How to Create a Sourcing Strategy

Posted 09/05/2014

Sourcing strategies are often lauded by Procurement Directors as examples of how strategic sourcing can really add significant value to the business. They show a more professional business-like approach to managing key areas of spend within an organisation. This is true. However, when you ask those same Procurement Directors to show you examples of these marvellous sourcing strategies the evidence is less convincing – both in quantity and quality. 

What should a good sourcing strategy convey?

●     Compelling business case for change

●     Broad business based review of how to manage strategic segments of spend more effectively

●     Value improvement opportunities as well as cost down opportunities identified

●     Fully integrated with cross-functional stakeholder needs

●     Concise summary outlining the key recommendations

●     Financial benefits detailed with a clear implementation plan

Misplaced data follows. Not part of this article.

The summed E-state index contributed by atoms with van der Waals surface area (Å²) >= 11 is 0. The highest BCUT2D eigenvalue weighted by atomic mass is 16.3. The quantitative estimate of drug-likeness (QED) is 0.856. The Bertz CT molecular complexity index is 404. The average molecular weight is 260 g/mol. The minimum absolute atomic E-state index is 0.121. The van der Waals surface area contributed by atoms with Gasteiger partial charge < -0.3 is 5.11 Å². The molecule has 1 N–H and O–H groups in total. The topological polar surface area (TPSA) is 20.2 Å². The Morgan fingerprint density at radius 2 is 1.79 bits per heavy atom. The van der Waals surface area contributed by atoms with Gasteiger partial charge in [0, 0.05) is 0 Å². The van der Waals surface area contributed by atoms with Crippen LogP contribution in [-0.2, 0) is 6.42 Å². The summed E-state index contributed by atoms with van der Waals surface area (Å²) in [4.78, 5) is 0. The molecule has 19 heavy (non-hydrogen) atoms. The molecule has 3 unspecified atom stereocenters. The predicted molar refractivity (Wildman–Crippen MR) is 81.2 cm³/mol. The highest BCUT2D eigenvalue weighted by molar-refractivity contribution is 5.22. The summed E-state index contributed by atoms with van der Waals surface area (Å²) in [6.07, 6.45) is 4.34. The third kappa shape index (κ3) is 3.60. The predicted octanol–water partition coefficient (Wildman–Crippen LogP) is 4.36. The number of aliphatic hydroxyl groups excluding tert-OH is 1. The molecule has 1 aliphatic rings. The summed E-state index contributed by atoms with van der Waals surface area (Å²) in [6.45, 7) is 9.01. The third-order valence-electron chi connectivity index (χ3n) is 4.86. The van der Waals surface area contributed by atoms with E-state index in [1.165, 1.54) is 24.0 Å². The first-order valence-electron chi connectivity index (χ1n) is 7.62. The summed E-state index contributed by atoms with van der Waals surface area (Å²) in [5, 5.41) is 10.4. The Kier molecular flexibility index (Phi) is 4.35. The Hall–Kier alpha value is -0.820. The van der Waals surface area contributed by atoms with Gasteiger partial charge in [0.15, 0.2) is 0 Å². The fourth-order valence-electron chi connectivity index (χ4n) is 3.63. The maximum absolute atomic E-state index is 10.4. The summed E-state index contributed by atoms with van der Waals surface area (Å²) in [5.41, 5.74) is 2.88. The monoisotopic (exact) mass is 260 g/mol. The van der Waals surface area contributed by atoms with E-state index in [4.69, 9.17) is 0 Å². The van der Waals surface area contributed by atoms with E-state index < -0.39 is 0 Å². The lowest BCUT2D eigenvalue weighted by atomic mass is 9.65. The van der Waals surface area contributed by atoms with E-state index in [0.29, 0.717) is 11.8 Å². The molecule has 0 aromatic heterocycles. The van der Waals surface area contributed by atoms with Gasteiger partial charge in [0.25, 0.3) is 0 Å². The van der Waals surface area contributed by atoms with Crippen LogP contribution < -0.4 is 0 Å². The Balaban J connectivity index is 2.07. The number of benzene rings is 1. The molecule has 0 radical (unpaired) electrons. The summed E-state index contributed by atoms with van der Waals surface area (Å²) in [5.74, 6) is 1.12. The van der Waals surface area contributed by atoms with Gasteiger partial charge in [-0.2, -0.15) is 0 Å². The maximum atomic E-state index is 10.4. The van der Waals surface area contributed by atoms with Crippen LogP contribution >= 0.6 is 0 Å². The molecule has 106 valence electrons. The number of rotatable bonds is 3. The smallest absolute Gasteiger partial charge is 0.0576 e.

Key enablers for creating a good sourcing strategy


Contents of a good sourcing strategy

1.    Executive summary – short summary of recommendations (1-3 pages)

2.    Project charter – purpose, objectives, background, scope, team governance & project milestones

3.    Category profile – spend map, suppliers used, volumes, specifications, price history, current and forecast data

4.    Business requirements – internal customer requirements for the products or services

5.    Supply market analysis – PEST, Porter’s Five Forces, SWOT, supply chain

6.    Supplier analysis – review of current supplier performance

7.    Cost analysis – cost models, price analysis

8.    Opportunity assessment – value lever analysis, options generation and evaluation, risk assessment

9.    Sourcing approach – recommended sourcing solution

10.  Implementation plan – proposed list of actions to implement the strategy

Do you agree?  Let us know in the comments below.

Tagged by topic: Category Management

  by Simon Brown

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